"We'll share our decision on the resource center and library after they've been made," the AHA said.
But the decision appears to have been made long ago, shortly after the AHA moved into its new headquarters building in Chicago's Loop in September 1994. Space was allocated in the new building for the resource center, but questions arose about the ability of the floor to support the weight of the books and periodicals.
A spokeswoman for VOA Associates, a Chicago-based interior design firm that styled the AHA's new digs, said in July of last year the company was working to resolve the "structural integrity issue."
But in an Aug. 11, 1995, memorandum to the executive committee of the AHA's board, McEntee outlined plans to "refocus" the resource center.
The resource center is open in the AHA's new Chicago headquarters, but the bulk of the center's books and periodicals still are at the association's old headquarters building. Stacks of unassembled movable bookshelves clutter the floor at the new site.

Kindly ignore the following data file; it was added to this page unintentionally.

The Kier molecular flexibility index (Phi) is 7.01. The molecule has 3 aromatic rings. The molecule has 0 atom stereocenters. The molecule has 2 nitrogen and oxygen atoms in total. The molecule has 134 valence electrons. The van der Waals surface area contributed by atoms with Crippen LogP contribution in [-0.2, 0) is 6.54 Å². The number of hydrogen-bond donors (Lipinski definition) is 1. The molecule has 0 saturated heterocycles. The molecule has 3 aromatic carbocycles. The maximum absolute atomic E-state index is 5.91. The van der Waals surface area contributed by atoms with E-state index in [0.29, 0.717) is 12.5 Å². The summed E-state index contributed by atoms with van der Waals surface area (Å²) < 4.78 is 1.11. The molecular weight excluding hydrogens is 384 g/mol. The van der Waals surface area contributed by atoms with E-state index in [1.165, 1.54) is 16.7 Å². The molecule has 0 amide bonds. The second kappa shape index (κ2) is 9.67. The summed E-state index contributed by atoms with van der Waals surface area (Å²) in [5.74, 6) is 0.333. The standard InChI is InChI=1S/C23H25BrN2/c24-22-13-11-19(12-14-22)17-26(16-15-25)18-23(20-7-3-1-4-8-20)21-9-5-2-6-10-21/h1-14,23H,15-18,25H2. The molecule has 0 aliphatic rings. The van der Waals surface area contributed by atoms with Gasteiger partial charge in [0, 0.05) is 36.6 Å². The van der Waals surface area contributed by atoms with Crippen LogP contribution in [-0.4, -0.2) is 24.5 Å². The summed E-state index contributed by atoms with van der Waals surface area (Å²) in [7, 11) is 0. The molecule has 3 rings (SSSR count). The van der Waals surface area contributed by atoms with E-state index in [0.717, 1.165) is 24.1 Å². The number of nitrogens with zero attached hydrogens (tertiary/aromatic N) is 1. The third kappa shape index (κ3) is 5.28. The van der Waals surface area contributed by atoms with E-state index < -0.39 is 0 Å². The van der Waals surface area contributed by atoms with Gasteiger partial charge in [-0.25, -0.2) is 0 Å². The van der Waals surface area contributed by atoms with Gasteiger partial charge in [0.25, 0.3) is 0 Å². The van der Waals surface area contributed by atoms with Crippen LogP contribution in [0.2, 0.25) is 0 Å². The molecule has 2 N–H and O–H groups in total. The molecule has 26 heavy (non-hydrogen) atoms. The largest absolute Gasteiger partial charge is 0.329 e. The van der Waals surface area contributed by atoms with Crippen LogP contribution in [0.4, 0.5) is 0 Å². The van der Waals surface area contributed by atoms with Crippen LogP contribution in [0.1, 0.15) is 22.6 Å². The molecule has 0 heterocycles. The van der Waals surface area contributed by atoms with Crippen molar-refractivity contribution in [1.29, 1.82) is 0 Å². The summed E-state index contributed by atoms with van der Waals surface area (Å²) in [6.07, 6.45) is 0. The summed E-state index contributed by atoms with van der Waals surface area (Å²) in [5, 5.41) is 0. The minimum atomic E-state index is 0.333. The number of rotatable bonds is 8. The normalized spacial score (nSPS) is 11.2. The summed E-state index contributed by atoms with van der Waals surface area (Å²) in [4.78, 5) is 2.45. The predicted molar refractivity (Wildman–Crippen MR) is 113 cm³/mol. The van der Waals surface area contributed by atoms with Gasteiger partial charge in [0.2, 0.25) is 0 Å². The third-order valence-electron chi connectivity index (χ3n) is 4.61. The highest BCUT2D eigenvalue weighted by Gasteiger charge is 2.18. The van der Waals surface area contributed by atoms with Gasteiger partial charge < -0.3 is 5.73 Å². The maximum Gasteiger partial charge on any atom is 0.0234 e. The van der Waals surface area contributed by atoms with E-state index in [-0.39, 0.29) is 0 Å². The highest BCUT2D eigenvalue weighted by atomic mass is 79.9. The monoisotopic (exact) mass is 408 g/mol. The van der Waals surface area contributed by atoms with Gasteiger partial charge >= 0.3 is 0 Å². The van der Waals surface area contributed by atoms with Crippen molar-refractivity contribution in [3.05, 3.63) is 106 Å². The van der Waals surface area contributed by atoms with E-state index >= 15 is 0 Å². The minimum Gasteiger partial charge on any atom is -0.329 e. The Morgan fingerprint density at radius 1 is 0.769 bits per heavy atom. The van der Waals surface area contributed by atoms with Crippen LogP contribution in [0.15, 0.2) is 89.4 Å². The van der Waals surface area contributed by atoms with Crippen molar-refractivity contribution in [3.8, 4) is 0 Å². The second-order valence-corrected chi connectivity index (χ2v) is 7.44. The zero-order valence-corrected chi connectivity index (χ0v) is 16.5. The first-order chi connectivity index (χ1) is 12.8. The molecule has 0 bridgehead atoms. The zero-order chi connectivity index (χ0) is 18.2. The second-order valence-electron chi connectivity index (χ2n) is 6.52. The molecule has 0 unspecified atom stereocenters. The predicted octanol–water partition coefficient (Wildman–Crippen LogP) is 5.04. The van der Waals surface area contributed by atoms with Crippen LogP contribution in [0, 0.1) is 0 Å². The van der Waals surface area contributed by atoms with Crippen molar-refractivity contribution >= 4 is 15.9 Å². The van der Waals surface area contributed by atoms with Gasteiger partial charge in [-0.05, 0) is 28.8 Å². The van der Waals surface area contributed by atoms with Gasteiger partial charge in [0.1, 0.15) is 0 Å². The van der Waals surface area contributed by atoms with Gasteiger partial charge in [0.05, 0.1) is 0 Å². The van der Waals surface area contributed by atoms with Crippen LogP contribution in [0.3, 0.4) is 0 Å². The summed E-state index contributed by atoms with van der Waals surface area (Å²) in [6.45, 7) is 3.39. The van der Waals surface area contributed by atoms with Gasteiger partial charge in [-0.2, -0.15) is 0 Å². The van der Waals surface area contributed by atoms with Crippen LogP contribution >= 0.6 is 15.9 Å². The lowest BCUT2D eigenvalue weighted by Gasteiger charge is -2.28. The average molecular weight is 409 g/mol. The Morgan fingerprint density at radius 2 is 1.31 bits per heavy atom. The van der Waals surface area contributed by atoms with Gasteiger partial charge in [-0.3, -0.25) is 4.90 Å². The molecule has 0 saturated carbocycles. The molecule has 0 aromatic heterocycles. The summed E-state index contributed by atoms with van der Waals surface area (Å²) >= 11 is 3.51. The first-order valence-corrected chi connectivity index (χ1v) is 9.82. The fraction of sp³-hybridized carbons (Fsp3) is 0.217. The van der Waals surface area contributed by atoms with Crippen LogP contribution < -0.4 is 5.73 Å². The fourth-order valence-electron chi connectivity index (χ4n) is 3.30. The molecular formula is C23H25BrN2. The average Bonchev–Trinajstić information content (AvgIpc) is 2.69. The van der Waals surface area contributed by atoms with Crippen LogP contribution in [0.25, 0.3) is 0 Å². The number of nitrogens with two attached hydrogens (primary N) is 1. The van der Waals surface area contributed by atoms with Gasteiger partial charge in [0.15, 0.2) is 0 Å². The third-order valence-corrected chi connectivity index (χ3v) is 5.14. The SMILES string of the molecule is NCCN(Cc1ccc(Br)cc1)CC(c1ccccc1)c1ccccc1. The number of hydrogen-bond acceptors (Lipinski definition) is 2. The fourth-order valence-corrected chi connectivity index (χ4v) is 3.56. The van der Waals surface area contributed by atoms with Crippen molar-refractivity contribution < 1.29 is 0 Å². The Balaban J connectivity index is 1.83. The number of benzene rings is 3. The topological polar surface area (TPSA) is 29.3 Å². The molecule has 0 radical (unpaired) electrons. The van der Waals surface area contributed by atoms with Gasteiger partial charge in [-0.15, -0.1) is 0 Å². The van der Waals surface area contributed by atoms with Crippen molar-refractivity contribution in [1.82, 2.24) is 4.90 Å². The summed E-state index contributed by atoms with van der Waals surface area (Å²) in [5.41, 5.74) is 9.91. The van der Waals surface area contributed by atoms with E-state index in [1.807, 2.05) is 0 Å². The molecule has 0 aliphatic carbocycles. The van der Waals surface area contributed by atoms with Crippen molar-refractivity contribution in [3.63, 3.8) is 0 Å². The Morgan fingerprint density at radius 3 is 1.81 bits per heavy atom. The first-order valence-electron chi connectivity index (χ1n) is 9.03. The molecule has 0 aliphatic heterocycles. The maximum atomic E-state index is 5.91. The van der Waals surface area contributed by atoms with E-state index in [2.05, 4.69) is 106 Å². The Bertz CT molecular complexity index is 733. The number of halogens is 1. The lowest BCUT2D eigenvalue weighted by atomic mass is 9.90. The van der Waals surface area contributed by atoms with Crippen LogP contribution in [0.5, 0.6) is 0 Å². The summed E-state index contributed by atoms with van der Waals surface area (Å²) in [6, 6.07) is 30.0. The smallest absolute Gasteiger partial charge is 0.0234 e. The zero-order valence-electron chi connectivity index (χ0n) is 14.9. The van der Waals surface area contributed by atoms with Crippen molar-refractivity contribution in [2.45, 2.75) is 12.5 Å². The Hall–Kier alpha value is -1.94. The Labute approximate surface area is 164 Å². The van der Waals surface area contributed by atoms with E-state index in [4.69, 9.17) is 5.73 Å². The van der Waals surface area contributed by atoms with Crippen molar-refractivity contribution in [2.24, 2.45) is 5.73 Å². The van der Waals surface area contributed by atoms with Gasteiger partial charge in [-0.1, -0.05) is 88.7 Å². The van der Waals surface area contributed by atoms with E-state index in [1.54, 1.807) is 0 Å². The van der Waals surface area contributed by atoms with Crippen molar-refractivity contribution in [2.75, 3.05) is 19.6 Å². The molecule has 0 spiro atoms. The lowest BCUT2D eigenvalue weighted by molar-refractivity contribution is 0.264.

On Jan. 8, a resource center librarian told MODERN HEALTHCARE that the structural improvements had yet to be made because of cost concerns.
To date, the AHA has made no public announcement of its library restructuring plans. But internal AHA documents obtained by MODERN HEALTHCARE reveal the association's plans and chronicle how the AHA addressed criticism of its plans.
For example, the AHA convened a six-member task force last September in response to questions from the field and to review the "intellectual integrity" of the library plans. But the AHA didn't give non-AHA members of the task force any written materials to consider before the meeting. The task force, after a brief meeting, unanimously supported the AHA's plans. It added the caveat that the book collection not be dismantled or sold.